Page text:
The decision of 19 February 2001 was quashed following the applicant’s mother’s appeal on the grounds of incomplete investigation. So were several subsequent decisions with the same outcome until the decision of 17 October 2002 which was upheld by the Oktyabrskiy District Court of Ivanovo Region on 4 December 2002. The court held that when examined in the temporary confinement ward on 5 January 2000 the applicant had been found to have a graze on his chest. It was documented by a special report on which the applicant wrote that he was healthy. He did not complain about his health or about any ill-treatment by the police. He did not explain the origin of the graze. On 8 January 2000 the applicant was transferred to the detention facility IZ 33/1. A doctor of IZ 33/1 who examined him on 11 January 2000 found no injuries. The court concluded that the prosecutor’s office had exhausted all possible means of establishing the facts. It, thus, upheld the decision, by which the application for bringing criminal proceedings for the applicant’s alleged ill-treatment had been dismissed. The court also noted that the investigator in charge of the applicant’s case had learned about the applicant’s private lawyer on 14 January 2000. On 24 December 2002 the Ivanovo Regional Court upheld the first-instance court’s decision.
C. Conditions of the applicant’s pre-trial detention in IZ 33/1
From 8 January 2000 to 2 August 2000 the applicant was held in the detention facility IZ 33/1 in Ivanovo, also referred to as SIZO 33/1. He was first held in cells no. 50 and no. 53 together with other juvenile detainees. On 10 May 2000, after he had become 18 years old, he was placed together with adult detainees in cell no. 42.
The parties gave a different description of conditions of detention in SIZO 33/1.
1. The applicant’s account
The applicant’s cell held 35 detainees instead of 8 for whom it was designed. The inmates slept in turns, having five hours’ sleep maximum. Cells were poorly lit and ventilated and were infested with bed-bugs and lice. In many cells the floor was made of concrete. Unhygienic conditions promoted the fast spread of skin and other diseases. Food and medical care were below standard.
On 12 March 2004 the applicant’s lawyer obtained statements by two individuals, M and T, who were detained in SIZO 33/1 at the same time, from January 2000 to June-July 2000.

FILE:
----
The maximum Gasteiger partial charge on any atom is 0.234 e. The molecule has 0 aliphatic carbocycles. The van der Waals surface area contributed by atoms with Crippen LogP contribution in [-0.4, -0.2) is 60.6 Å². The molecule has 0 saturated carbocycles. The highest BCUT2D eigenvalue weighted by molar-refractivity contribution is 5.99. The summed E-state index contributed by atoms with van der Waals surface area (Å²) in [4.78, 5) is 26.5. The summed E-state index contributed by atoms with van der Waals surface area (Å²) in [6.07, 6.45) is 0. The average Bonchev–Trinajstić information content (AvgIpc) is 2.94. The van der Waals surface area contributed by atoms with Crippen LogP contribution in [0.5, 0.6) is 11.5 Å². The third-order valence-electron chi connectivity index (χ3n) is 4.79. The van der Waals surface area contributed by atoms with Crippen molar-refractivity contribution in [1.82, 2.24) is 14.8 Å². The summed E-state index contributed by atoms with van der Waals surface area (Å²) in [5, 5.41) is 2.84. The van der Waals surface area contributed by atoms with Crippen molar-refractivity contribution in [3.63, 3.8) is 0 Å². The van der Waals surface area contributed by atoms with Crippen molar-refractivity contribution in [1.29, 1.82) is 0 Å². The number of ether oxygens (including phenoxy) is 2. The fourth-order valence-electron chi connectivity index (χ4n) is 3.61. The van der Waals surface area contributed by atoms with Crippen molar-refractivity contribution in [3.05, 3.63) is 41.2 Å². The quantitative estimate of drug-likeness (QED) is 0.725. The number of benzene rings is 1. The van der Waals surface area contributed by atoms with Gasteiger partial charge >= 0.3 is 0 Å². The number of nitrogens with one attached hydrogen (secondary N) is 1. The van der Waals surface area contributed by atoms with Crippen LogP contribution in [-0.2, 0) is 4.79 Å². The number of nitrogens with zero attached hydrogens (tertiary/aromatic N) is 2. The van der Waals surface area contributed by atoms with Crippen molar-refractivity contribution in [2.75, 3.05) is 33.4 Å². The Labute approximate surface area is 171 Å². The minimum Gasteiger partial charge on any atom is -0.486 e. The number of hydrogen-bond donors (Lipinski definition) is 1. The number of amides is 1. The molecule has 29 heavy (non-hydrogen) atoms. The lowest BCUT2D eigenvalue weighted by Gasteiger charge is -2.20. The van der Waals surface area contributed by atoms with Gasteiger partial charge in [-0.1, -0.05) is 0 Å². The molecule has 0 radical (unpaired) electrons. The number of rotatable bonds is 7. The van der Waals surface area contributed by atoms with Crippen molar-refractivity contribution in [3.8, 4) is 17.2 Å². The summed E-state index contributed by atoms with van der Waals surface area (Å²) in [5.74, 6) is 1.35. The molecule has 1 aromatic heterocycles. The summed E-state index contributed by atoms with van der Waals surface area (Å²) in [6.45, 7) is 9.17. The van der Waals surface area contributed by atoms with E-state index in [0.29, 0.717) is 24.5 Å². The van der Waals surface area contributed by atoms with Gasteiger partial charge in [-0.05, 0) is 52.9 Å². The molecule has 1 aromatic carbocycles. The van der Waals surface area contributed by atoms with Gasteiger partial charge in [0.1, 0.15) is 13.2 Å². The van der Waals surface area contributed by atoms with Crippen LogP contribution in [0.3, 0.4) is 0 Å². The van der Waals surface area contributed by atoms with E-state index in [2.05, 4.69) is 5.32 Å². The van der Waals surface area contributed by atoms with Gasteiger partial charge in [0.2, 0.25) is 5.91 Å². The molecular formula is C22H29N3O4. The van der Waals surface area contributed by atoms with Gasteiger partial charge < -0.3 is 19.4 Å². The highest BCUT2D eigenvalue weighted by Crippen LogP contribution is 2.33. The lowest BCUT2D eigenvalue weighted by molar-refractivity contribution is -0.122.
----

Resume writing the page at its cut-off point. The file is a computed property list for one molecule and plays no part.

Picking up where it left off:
According to M, 35 persons were held in cell no. 82 in which there were 14 bunks. Therefore the detainees slept in turns. The floor was made of concrete. There were bed-bugs and lice. All the detainees were infected with scabies more than once. The only access to medication was if supplied by families. Bedding was also supplied by families. Three shower cubicles were made available for 35 detainees during 20 minutes maximum.
According to T, there were 14 bunks in a cell while the number of people was two or three times higher. Therefore people slept in turns. Medication was supplied by families. The cell was infested with bed-bugs and lice. 20-25 minutes allowed for taking a shower was insufficient.
Following the applicant’s complaint about the conditions of his detention, the prosecutor’s office of the Ivanovo Region examined his allegations. Its letter no. 17-81-2000 of 16 October 2000 stated as follows:
“...In connection with a significant overcrowding of the detention facility [IZ 33/1] at present, particularly during a period before July 2000, not all remand prisoners were provided with an individual bunk and bedding. At the same time, all remand prisoners under the age of 18 were provided with an individual bunk and bedding....”
The prosecutor’s office further stated that food was according to standards. The medical centre was sufficiently supplied with medicines. The premises were regularly disinfected. The conditions of detention were subject to regional prosecutor’s monthly inspections to ensure that they complied with statutory standards.